For the past 6 months I’ve been spending most of my time building a new service called Sled. I’ll write more about Sled in the coming weeks, but for now all you need to know is that Sled is a collaborative list making tool for small groups.
I expect this to change very fast.
The next few posts are a random collection of things I’ve learned after 6 intense months of working with Node.
To Node or not to Node
Late 2010, I was introduced to Node by Peter Griess who has been an early participant in the Node effort. At the time, Peter was leading an effort to integrate Node into the Yahoo! Mail back-end environment. Once I figured the overall architecture for Sled, I met with Peter to discuss platform options. I knew Peter was working with Node but was reluctant to use it given its early state.
After an hour of talking, it was clear that I should be giving Node a closer look. I envisioned the API server as a completely statelessness machine with a a simple document-based data store requirements, serving REST calls using as much of HTTP as possible. Node sounded like a perfect fit. For the first time in over a year, I got excited about doing web development on a new platform. Don’t underestimate being excited about your technology.
Ironically, when I asked Peter if I could count on him to help out he told me he just gave notice… Great! But he assured me that the Node community is pretty awesome and that getting help should not be a problem. He was right.
My main reasons for choosing Node 6 months ago were:
- Team members can easily move between front-end and back-end
- Node is the hottest new platform, making it a good fit for a small project looking to attract talent
Given the early stage of the project, I wasn’t too concerned about performance (which proved to be very high) or stability (which hasn’t been a blocking issue, but see below). I was mostly concerned about libraries and shared experience.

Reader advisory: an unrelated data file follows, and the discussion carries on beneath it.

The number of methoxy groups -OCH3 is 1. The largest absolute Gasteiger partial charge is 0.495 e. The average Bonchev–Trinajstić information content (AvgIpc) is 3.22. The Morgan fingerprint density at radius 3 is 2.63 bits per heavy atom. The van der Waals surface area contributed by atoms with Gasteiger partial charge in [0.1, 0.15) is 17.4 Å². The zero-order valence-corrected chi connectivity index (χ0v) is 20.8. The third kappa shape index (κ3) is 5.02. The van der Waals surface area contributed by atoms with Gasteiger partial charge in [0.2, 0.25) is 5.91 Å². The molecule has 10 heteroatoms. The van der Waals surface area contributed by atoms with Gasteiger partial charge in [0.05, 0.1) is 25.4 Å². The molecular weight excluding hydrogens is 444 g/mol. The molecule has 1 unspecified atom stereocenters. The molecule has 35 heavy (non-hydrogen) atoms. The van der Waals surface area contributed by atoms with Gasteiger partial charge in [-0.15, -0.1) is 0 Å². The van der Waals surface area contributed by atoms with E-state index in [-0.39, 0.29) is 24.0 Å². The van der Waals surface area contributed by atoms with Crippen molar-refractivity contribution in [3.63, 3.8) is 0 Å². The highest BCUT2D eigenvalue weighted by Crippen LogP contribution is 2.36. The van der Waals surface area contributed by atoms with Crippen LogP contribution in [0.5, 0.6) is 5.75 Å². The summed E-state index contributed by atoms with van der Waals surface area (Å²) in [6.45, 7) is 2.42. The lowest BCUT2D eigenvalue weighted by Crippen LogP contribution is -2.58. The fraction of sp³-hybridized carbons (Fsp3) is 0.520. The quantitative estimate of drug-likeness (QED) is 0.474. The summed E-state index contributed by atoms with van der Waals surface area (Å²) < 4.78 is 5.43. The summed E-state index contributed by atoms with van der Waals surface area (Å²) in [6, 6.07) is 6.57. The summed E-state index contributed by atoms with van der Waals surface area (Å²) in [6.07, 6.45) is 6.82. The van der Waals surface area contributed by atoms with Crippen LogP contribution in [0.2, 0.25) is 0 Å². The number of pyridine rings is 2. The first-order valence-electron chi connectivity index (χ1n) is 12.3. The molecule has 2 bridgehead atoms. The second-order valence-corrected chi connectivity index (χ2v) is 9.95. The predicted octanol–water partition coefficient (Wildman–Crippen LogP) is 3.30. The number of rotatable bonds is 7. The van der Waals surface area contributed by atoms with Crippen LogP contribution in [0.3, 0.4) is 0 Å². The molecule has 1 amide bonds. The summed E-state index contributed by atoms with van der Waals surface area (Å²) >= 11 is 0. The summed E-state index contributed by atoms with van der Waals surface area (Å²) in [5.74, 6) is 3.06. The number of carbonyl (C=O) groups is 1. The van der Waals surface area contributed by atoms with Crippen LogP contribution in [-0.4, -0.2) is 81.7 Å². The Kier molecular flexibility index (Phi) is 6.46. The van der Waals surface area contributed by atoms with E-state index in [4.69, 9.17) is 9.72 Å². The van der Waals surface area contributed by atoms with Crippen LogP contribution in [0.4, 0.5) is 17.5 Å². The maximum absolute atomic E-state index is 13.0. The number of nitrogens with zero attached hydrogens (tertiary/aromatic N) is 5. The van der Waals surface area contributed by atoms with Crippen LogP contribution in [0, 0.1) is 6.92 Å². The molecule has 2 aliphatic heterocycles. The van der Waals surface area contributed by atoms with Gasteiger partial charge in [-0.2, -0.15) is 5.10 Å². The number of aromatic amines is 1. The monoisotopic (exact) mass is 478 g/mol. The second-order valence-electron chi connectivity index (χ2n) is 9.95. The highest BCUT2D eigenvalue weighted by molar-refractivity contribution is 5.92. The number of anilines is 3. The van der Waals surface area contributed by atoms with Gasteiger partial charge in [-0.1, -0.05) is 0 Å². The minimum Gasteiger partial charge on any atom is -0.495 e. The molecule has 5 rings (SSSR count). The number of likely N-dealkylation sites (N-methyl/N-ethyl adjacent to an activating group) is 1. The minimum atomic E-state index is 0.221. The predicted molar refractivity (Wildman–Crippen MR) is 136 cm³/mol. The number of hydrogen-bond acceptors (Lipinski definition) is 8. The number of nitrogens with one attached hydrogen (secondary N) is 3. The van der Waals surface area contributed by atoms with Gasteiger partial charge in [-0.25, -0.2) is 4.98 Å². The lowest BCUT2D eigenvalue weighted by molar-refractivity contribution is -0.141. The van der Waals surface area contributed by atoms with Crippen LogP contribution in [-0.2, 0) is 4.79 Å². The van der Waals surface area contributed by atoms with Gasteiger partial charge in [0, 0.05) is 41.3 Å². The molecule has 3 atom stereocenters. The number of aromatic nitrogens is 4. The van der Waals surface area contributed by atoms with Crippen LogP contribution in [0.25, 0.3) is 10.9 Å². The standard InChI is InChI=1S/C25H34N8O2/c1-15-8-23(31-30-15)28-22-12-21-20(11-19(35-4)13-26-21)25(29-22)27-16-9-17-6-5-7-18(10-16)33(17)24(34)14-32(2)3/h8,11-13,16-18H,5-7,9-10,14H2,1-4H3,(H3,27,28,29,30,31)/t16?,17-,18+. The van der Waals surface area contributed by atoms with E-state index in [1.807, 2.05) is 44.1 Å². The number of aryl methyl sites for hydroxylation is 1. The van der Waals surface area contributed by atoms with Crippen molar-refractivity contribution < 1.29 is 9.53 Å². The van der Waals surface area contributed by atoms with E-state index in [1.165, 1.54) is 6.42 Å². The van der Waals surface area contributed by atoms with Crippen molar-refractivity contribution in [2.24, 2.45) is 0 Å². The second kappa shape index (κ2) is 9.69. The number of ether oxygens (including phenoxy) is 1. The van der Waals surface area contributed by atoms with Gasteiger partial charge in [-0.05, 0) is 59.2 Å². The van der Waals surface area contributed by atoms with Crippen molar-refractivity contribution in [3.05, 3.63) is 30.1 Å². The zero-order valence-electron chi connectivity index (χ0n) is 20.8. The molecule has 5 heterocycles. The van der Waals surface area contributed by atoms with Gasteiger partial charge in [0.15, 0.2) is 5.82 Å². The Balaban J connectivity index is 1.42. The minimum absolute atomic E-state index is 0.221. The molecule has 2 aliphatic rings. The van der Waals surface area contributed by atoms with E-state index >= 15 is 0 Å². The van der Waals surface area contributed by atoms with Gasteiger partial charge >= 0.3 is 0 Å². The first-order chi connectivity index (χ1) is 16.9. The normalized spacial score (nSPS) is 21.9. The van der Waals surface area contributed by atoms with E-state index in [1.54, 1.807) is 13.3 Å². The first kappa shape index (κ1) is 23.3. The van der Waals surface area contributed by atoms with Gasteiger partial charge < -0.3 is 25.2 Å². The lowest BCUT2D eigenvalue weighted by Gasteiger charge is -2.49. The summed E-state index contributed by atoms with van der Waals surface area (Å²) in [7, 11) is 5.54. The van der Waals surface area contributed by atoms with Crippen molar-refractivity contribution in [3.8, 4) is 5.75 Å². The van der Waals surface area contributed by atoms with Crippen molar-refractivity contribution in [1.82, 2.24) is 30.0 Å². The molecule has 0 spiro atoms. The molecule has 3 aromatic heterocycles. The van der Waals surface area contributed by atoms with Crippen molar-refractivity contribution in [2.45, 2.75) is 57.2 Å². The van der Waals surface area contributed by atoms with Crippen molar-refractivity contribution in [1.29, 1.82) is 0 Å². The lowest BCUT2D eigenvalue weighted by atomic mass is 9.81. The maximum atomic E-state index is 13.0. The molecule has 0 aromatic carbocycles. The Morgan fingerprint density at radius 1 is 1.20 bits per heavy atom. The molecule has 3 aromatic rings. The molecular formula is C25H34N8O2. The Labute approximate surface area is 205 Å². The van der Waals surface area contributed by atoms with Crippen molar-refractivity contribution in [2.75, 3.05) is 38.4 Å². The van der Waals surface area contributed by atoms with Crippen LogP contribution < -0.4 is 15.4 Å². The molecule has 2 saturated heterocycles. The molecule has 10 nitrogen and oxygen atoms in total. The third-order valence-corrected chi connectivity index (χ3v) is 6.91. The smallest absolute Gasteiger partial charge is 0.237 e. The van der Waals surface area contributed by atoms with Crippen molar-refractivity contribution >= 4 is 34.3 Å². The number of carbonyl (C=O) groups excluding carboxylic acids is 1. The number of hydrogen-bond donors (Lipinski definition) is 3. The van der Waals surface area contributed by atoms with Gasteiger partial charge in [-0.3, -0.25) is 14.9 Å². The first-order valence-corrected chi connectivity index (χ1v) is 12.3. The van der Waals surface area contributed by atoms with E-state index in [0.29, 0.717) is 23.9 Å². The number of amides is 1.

My reasons for choosing Node proved to be right. One exception is code reusability between the back-end and front-end which didn’t really proved to be all that useful. We do a little bit of code reusability, mostly for OAuth 2.0 MAC tokens, but even there, the availability of native cryptographic facilities in Node make the reusable code narrower when moving to the browser.
What I didn’t know 6 months ago, but made me stick with Node:
- The Node community is young which leaves plenty of room to impact core components and library development, and the leads are very open to new ideas and suggestions
- It’s fun. Super fun.
Is it Ready for Prime Time?
Last year, when I told people I am going to use Node for sled.com, I was greeted with a lot of suspicion, warnings, and skepticism. Six months later I can say with confidence that it was the best decision I’ve made on the engineering side of the project. It got us off to such a great start and that despite the early age of the platform.
As a developer, Node has been amazingly stable. Our server experienced one week of instability in over 6 months due to a race condition bug in the Node HTTP client layer. This was easy to patch and was fixed within a week. I was very surprised at just how stable the API server have been. I’ve started with version 0.2.6 and now running on 0.4.9, but experienced little to no disruptions during the transition from 0.2 to 0.4. The Node core team has done a great job at keeping the project stable, even in this very early stage.
What isn’t so great is library stability.
There are days when I can’t believe some of these libraries were ever executed, and this extends to some of the more popular modules. This is very much a work in progress and it requires a high degree of direct involvement in the library development. If you are going to use a module, you should join its mailing list and keep an eye on what is going on. Being part of the community is absolutely required if you are going to use Node.
The Community to the Rescue
Node has one of the best communities I had the pleasure of working with over the past 20 years. Everyone is accessible, friendly, and eager to help. It doesn’t matter if you are an expert or a novice, you are going to get attention and the help you need. This is especially true for the major module leads. Getting a library patch within hours is a pretty common thing and it helps if you work with them to pinpoint the problem.
All things considered, whatever instability Node introduces, the community counters with plenty to spare.
This will be the first in a series of posts about my on-going experience with Node. I hope people new to Node will find it useful. The next post will focus on Node’s non-blocking nature and how it impacts coding style.
Got an interesting Node project going? I’d love to hear about it.
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